A Standard Worth Keeping: Don't Steal Other People's Stuff
While covering the Portland protests in 2020, I met several anarchists. I've stayed in touch with one, and while we don't often agree on issues, our messages have always been congenial. Last week, he wanted to "alert" me to an upcoming budget deal in New York that included "pre-trial jailing for petty theft, like shoplifting diapers or baby formula." I responded that everything from toothpaste to vitamins are now locked up at my local CVS; that the past two times I've been there a theft was in progress, resulting in employees who seemed demoralized and unsure what to do - "The cops can't do anything when we call," one quietly told me -- and what did he suggest?
"I suggest," he wrote back, "people mind their own business when poor people steal from corporations. It's not a stranger’s or an employee’s job to police the store."
I asked how he knew the shoplifters were poor and countered that taking care of the store was in fact exactly an employee's job.
"You can call it 'policing' to make it sound pejorative - which is frankly a cheap shot - but people often love and count on their jobs to, you know, take care of their kids," I messaged him on Twitter. I added that the idea that only 'corporations' were getting dinged was garbage (a recent Wall Street Journal article reported that a survey of 700 small businesses "found that 54% had an increase in shoplifting last year"); that there was no way a business can survive thousands of dollars marching out of the store each day; and asked that he please not invoke “insurance covers it"- which I heard all the time in Portland with regard to stores being vandalized - because it doesn't.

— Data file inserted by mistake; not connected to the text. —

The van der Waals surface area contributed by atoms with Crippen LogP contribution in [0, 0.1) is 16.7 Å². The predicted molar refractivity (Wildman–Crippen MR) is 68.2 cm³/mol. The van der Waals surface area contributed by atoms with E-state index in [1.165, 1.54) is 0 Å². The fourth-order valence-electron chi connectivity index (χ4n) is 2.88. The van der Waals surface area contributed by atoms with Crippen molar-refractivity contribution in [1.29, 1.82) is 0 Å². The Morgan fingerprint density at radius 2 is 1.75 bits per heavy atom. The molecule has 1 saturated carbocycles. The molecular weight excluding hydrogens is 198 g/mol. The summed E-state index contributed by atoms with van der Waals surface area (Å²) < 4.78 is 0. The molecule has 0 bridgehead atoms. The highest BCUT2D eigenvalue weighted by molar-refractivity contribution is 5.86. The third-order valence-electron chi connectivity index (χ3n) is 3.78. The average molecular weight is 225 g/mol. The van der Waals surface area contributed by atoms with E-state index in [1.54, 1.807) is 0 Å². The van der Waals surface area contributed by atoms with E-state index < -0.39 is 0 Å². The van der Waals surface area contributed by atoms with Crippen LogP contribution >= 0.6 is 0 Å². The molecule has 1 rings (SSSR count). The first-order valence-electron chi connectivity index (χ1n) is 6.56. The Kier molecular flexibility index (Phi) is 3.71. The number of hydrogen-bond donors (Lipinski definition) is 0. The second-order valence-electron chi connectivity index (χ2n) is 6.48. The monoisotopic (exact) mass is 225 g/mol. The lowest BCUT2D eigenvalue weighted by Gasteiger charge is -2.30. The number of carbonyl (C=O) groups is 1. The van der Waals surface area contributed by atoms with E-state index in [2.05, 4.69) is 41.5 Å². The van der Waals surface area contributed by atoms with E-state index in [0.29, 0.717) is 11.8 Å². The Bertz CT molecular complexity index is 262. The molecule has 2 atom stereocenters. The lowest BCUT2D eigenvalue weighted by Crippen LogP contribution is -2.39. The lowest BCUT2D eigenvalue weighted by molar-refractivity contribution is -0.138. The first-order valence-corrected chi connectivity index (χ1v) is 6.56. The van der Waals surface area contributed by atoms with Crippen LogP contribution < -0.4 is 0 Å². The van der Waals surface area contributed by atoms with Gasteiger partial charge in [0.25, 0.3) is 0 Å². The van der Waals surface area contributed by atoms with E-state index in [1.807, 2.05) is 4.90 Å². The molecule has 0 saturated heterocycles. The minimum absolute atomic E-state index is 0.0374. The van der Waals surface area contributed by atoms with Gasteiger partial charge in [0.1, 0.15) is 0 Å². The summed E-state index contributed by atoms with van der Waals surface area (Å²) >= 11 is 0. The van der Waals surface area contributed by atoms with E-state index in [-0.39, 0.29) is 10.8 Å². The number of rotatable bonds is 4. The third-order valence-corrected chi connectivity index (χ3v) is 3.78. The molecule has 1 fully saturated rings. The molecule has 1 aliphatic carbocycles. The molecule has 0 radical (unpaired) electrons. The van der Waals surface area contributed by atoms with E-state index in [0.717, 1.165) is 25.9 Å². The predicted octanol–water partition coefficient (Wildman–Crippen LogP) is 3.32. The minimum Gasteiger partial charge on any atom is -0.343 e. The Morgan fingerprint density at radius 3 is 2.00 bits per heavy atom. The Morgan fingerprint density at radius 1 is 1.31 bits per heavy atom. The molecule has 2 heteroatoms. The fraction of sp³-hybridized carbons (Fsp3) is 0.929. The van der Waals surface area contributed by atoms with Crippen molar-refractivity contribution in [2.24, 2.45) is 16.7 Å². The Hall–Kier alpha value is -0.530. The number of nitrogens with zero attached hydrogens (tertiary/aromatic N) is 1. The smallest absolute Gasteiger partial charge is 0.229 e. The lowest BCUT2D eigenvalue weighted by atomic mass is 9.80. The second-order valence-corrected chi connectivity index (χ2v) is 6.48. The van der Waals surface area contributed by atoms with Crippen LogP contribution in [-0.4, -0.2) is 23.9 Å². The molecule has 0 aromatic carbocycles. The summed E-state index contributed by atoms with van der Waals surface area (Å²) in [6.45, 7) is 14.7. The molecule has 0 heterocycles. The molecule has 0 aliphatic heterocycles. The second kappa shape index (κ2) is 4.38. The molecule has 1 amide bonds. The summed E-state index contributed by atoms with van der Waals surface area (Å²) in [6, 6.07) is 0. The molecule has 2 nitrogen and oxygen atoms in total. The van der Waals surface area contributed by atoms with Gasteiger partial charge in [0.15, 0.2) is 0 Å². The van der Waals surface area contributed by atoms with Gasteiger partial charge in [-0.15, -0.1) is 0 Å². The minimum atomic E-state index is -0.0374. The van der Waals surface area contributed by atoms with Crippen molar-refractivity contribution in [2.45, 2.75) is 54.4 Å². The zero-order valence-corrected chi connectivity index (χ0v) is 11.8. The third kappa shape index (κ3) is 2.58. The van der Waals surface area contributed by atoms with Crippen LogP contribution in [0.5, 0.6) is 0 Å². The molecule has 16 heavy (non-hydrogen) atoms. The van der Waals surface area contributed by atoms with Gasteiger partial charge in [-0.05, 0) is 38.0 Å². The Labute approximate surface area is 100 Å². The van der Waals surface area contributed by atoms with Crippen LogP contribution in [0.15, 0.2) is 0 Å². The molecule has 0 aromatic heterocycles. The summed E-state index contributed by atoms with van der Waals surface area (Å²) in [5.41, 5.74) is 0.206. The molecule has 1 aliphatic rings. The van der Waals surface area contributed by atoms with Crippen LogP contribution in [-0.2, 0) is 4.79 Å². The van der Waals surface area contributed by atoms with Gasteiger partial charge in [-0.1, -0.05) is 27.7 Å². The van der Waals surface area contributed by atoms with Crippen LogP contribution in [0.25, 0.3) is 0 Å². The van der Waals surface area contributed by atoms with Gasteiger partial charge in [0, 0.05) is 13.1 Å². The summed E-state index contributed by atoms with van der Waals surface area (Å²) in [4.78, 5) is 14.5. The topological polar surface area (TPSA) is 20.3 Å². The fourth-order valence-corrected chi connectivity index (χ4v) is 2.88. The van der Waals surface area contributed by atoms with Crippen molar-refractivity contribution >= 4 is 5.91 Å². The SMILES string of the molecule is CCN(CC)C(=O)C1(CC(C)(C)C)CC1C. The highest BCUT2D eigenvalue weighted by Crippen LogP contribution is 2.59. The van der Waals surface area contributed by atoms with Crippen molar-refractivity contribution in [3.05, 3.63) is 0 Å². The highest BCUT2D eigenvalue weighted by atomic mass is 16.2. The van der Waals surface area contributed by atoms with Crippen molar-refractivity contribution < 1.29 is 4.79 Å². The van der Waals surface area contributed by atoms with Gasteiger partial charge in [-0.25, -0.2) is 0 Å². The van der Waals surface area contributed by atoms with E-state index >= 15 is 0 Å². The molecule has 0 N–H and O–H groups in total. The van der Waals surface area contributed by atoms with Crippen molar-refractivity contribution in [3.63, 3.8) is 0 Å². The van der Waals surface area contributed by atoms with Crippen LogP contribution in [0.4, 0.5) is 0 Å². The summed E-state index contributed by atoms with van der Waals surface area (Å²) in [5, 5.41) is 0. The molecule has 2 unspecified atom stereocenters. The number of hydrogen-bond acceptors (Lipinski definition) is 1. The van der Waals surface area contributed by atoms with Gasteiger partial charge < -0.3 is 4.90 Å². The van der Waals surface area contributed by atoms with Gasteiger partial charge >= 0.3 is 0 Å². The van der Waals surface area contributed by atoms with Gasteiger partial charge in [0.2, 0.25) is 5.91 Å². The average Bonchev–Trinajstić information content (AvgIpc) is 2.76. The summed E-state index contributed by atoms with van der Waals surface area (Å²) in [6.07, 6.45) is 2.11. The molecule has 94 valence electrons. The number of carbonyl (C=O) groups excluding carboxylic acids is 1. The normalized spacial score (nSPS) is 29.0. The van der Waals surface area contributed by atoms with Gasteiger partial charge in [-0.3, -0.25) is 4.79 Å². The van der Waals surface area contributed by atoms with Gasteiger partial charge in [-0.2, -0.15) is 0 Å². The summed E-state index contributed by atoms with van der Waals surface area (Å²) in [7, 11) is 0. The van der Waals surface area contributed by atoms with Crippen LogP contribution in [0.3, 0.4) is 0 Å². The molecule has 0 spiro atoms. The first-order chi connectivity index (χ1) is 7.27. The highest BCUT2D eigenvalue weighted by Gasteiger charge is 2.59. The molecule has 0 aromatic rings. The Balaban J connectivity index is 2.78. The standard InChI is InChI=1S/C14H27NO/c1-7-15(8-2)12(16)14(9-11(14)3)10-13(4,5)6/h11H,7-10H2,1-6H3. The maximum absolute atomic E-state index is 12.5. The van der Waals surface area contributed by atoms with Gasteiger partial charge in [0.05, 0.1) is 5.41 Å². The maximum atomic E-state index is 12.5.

He didn't. He didn't respond at all. So much for congenial conversation.
I tweeted about the exchange.
In addition to predictable expressions of outrage ("My thoughts are crack down on the bastards" "B**ch when did you ever want for anything") (another day in Twitter paradise!), I received comments from two friends, each of whom I think a lot of:
"How about the hundreds of millions [businesses] take in corporate tax subsidies when they automatically round up your purchase for 'charity'? And putting low-wage employees in the middle of it all is disgusting. Nobody should go to Rikers over Tide Pods."
"Stealing is clearly immoral and has been in every society since the dawn of history... And to those people who believe that 'property is theft' and for-profit business is bad so, it is OK to steal from them, my answer is another ancient chestnut of moral reasoning since pre-history: Two wrongs don't make a right."
While I agreed more with the second, I could appreciate that others saw fairness in the first. Still, I could not sync how ripping off a large corporation was considered tolerable, even laudable, while stealing from a small business presumably was not. Where did one draw that line? Did the people who considered stealing from CVS an ethical way to balance of the economic scales also not wear Adidas, visit Starbucks, subscribe to Netflix? And if one is able to whistle past theft, what’s the next stop on this train? Plenty of people were at one time all-in on smashing the storefronts of Jewish businesses, on bombing schoolgirls in Alabama, on currently accusing a neighboring country of being "Nazi-fied" and thus slaughtering with impunity. How did people think these campaigns started?